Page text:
Patients with Elevated versus Non-Elevated Prostate Specific Antigen Levels before Suprapubic Prostatectomy: Long-Term Postoperative Follow-Up and Risk for Rising Prostate Specific Antigen and Detection of Prostate Cancer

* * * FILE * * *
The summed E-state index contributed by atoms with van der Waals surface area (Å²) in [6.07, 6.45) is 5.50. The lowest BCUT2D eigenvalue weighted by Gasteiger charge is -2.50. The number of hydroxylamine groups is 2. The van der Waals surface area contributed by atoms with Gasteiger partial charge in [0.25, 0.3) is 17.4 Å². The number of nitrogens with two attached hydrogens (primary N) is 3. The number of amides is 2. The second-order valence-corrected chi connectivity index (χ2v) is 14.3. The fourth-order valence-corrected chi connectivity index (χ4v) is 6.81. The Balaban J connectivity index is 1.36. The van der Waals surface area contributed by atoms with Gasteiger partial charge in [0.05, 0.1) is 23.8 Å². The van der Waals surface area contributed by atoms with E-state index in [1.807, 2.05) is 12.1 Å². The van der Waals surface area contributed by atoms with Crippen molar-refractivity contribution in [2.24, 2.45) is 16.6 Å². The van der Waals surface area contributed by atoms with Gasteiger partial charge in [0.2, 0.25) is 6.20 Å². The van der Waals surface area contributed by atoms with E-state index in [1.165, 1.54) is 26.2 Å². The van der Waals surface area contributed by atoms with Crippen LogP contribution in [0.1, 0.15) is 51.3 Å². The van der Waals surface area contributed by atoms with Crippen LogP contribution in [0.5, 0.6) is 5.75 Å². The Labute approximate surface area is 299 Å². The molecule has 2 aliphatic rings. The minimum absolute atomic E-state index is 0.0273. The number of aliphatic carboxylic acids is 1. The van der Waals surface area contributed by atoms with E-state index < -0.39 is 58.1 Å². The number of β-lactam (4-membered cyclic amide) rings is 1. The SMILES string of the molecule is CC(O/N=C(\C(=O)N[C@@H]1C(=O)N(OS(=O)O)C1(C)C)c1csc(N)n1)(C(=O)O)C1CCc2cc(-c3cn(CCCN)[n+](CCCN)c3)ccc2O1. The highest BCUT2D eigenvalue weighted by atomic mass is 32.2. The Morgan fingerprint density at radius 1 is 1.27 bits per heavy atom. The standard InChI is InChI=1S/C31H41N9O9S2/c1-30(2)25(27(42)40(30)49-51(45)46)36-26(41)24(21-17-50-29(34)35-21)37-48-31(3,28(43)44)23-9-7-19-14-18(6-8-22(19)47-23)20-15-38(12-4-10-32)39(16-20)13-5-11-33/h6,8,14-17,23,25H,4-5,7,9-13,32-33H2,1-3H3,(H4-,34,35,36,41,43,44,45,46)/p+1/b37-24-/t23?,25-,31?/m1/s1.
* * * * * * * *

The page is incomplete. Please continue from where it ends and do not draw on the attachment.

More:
Objective: Prostate specific antigen (PSA) is one of the most widely applied tumor markers in oncology. The marker is, however, not cancer-specific and may be elevated under other conditions. As prostate cancer may develop after surgery for benign prostate hyperplasia, postoperative follow-up of serum PSA levels is suggested in patients with at least a 10 year life expectancy. We evaluated the preoperative and monitored postoperative serum PSA levels in men who underwent suprapubic prostatectomy (SPP) for benign prostate hyperplasia, and specifically examined the rate of cancer detection in patients who had a non-elevated versus elevated age-related preoperative PSA. Patients and Methods: Two hundred and ninety-two patients who presented with benign histopathology after SPP, completed postoperative follow-up. Of those, 101 patients were found to have elevated preoperative PSA levels and a negative transrectal biopsy before the operation. The other group included 191 patients with preoperative PSA within age related limits. Results: PSA levels continued to be elevated in 11.8% of patients in the elevated PSA group compared with 3.5% in the non-elevated PSA group. Incidental surgical specimen cancer detection rate was 7 (6.5%) and 3 (1.5%) whereas follow-up cancer detection rate was 4 (3.9%) and zero in the elevated PSA group and non-elevated PSA group, respectively. In a logistic regression model, 2 factors were found to be statistically significant: age – the older the patient undergoing the operation, the greater was the likelihood to develop malignancy on follow-up. The second factor was the ratio between preoperative and postoperative PSA (prePSA – postPSA)/prePSA. Conclusions: This study is the first to compare long-term follow-up in patients after SPP with preoperative elevated PSA levels to those who have normal preoperative levels. The first group was found to have an increased risk incidental cancer in the surgical specimen, and of elevated PSA levels and eventually development prostate cancer upon follow-up.

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